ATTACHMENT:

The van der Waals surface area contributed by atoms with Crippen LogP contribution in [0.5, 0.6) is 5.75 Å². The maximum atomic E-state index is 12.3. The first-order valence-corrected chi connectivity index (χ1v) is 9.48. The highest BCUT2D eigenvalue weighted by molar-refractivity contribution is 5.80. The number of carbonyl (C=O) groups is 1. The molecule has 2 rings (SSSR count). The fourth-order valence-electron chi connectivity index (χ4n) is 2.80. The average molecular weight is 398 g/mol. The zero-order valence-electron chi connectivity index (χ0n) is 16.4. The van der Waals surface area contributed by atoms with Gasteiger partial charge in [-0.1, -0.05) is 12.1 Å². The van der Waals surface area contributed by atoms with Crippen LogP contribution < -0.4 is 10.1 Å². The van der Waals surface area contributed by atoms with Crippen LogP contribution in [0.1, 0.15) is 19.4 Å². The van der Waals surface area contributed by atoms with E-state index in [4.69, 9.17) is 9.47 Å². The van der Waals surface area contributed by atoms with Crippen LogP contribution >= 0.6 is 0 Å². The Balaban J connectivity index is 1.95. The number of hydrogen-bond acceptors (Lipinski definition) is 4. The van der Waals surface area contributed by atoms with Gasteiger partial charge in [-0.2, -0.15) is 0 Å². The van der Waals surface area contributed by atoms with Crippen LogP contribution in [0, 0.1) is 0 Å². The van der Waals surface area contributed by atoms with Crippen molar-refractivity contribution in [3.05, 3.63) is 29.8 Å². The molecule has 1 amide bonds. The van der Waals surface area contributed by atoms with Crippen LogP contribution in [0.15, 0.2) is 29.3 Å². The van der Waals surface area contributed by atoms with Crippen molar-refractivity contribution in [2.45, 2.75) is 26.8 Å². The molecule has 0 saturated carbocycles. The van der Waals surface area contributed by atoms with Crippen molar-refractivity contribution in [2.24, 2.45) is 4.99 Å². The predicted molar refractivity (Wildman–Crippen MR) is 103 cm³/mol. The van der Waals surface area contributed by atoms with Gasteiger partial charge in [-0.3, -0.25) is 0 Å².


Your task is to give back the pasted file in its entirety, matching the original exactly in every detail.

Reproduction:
The van der Waals surface area contributed by atoms with Crippen LogP contribution in [0.5, 0.6) is 5.75 Å². The maximum atomic E-state index is 12.3. The first-order valence-corrected chi connectivity index (χ1v) is 9.48. The highest BCUT2D eigenvalue weighted by molar-refractivity contribution is 5.80. The number of carbonyl (C=O) groups is 1. The molecule has 2 rings (SSSR count). The fourth-order valence-electron chi connectivity index (χ4n) is 2.80. The average molecular weight is 398 g/mol. The zero-order valence-electron chi connectivity index (χ0n) is 16.4. The van der Waals surface area contributed by atoms with Gasteiger partial charge in [-0.1, -0.05) is 12.1 Å². The van der Waals surface area contributed by atoms with Crippen LogP contribution < -0.4 is 10.1 Å². The van der Waals surface area contributed by atoms with Crippen LogP contribution in [0.1, 0.15) is 19.4 Å². The van der Waals surface area contributed by atoms with E-state index in [4.69, 9.17) is 9.47 Å². The van der Waals surface area contributed by atoms with Crippen LogP contribution >= 0.6 is 0 Å². The Balaban J connectivity index is 1.95. The number of hydrogen-bond acceptors (Lipinski definition) is 4. The van der Waals surface area contributed by atoms with Gasteiger partial charge in [-0.2, -0.15) is 0 Å². The van der Waals surface area contributed by atoms with Crippen LogP contribution in [0, 0.1) is 0 Å². The van der Waals surface area contributed by atoms with Crippen molar-refractivity contribution in [3.05, 3.63) is 29.8 Å². The molecule has 1 amide bonds. The van der Waals surface area contributed by atoms with Crippen LogP contribution in [0.15, 0.2) is 29.3 Å². The van der Waals surface area contributed by atoms with Crippen molar-refractivity contribution in [2.45, 2.75) is 26.8 Å². The molecule has 0 saturated carbocycles. The van der Waals surface area contributed by atoms with Crippen molar-refractivity contribution in [2.24, 2.45) is 4.99 Å². The predicted molar refractivity (Wildman–Crippen MR) is 103 cm³/mol. The van der Waals surface area contributed by atoms with Gasteiger partial charge in [-0.3, -0.25) is 0 Å².